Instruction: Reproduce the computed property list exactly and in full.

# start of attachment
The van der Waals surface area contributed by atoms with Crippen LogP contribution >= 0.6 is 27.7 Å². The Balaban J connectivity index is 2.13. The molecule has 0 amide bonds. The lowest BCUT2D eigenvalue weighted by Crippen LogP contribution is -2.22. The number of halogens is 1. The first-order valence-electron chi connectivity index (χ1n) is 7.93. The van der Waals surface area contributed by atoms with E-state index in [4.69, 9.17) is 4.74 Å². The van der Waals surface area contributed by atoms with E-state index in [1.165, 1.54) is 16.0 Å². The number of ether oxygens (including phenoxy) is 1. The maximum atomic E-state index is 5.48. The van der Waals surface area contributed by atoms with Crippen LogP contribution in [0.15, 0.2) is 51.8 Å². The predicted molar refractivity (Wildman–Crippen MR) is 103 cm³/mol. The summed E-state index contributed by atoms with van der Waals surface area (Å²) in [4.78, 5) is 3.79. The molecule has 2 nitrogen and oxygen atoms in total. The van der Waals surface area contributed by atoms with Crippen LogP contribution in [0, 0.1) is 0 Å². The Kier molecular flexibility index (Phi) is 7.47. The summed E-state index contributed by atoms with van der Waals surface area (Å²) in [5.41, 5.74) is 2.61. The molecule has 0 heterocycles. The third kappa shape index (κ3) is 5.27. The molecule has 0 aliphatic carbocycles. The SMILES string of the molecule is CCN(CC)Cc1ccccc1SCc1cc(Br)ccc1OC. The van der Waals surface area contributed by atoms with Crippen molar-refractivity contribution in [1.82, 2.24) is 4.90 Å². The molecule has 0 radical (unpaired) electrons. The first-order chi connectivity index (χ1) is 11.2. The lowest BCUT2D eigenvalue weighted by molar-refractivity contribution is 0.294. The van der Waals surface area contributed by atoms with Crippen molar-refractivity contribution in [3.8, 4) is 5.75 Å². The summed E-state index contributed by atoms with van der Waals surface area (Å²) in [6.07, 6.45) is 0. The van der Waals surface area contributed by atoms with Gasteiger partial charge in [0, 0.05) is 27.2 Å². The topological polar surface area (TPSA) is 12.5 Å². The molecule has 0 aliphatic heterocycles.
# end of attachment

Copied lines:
The van der Waals surface area contributed by atoms with Crippen LogP contribution >= 0.6 is 27.7 Å². The Balaban J connectivity index is 2.13. The molecule has 0 amide bonds. The lowest BCUT2D eigenvalue weighted by Crippen LogP contribution is -2.22. The number of halogens is 1. The first-order valence-electron chi connectivity index (χ1n) is 7.93. The van der Waals surface area contributed by atoms with E-state index in [4.69, 9.17) is 4.74 Å². The van der Waals surface area contributed by atoms with E-state index in [1.165, 1.54) is 16.0 Å². The number of ether oxygens (including phenoxy) is 1. The maximum atomic E-state index is 5.48. The van der Waals surface area contributed by atoms with Crippen LogP contribution in [0.15, 0.2) is 51.8 Å². The predicted molar refractivity (Wildman–Crippen MR) is 103 cm³/mol. The summed E-state index contributed by atoms with van der Waals surface area (Å²) in [4.78, 5) is 3.79. The molecule has 2 nitrogen and oxygen atoms in total. The van der Waals surface area contributed by atoms with Crippen LogP contribution in [0, 0.1) is 0 Å². The Kier molecular flexibility index (Phi) is 7.47. The summed E-state index contributed by atoms with van der Waals surface area (Å²) in [5.41, 5.74) is 2.61. The molecule has 0 heterocycles. The third kappa shape index (κ3) is 5.27. The molecule has 0 aliphatic carbocycles. The SMILES string of the molecule is CCN(CC)Cc1ccccc1SCc1cc(Br)ccc1OC. The van der Waals surface area contributed by atoms with Crippen molar-refractivity contribution in [1.82, 2.24) is 4.90 Å². The molecule has 0 radical (unpaired) electrons. The first-order chi connectivity index (χ1) is 11.2. The lowest BCUT2D eigenvalue weighted by molar-refractivity contribution is 0.294. The van der Waals surface area contributed by atoms with Crippen molar-refractivity contribution in [3.8, 4) is 5.75 Å². The summed E-state index contributed by atoms with van der Waals surface area (Å²) in [6.07, 6.45) is 0. The van der Waals surface area contributed by atoms with Gasteiger partial charge in [0, 0.05) is 27.2 Å². The topological polar surface area (TPSA) is 12.5 Å². The molecule has 0 aliphatic heterocycles.